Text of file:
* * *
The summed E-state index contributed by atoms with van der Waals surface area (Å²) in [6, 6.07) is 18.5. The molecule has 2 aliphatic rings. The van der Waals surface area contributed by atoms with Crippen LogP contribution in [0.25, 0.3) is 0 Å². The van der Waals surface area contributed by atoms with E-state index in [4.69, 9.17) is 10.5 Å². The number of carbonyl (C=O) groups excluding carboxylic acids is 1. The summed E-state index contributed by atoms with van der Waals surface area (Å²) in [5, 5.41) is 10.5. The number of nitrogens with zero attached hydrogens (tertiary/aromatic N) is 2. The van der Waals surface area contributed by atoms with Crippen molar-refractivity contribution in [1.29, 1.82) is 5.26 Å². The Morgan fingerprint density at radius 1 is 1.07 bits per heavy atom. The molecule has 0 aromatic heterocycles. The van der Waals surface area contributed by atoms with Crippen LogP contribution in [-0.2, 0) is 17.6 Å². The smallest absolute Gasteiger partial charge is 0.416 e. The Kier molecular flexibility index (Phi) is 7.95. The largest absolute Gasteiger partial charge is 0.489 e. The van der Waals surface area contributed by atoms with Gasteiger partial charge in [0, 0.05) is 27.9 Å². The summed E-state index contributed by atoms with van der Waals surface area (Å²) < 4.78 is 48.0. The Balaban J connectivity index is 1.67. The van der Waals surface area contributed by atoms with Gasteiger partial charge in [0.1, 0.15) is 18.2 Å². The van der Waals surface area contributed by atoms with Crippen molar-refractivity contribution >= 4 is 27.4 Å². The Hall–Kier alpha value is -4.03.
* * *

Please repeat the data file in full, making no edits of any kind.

The summed E-state index contributed by atoms with van der Waals surface area (Å²) in [6, 6.07) is 18.5. The molecule has 2 aliphatic rings. The van der Waals surface area contributed by atoms with Crippen LogP contribution in [0.25, 0.3) is 0 Å². The van der Waals surface area contributed by atoms with E-state index in [4.69, 9.17) is 10.5 Å². The number of carbonyl (C=O) groups excluding carboxylic acids is 1. The summed E-state index contributed by atoms with van der Waals surface area (Å²) in [5, 5.41) is 10.5. The number of nitrogens with zero attached hydrogens (tertiary/aromatic N) is 2. The van der Waals surface area contributed by atoms with Crippen molar-refractivity contribution in [1.29, 1.82) is 5.26 Å². The Morgan fingerprint density at radius 1 is 1.07 bits per heavy atom. The molecule has 0 aromatic heterocycles. The van der Waals surface area contributed by atoms with Crippen LogP contribution in [-0.2, 0) is 17.6 Å². The smallest absolute Gasteiger partial charge is 0.416 e. The Kier molecular flexibility index (Phi) is 7.95. The largest absolute Gasteiger partial charge is 0.489 e. The van der Waals surface area contributed by atoms with Gasteiger partial charge in [0, 0.05) is 27.9 Å². The summed E-state index contributed by atoms with van der Waals surface area (Å²) < 4.78 is 48.0. The Balaban J connectivity index is 1.67. The van der Waals surface area contributed by atoms with Gasteiger partial charge in [0.1, 0.15) is 18.2 Å². The van der Waals surface area contributed by atoms with Crippen molar-refractivity contribution >= 4 is 27.4 Å². The Hall–Kier alpha value is -4.03.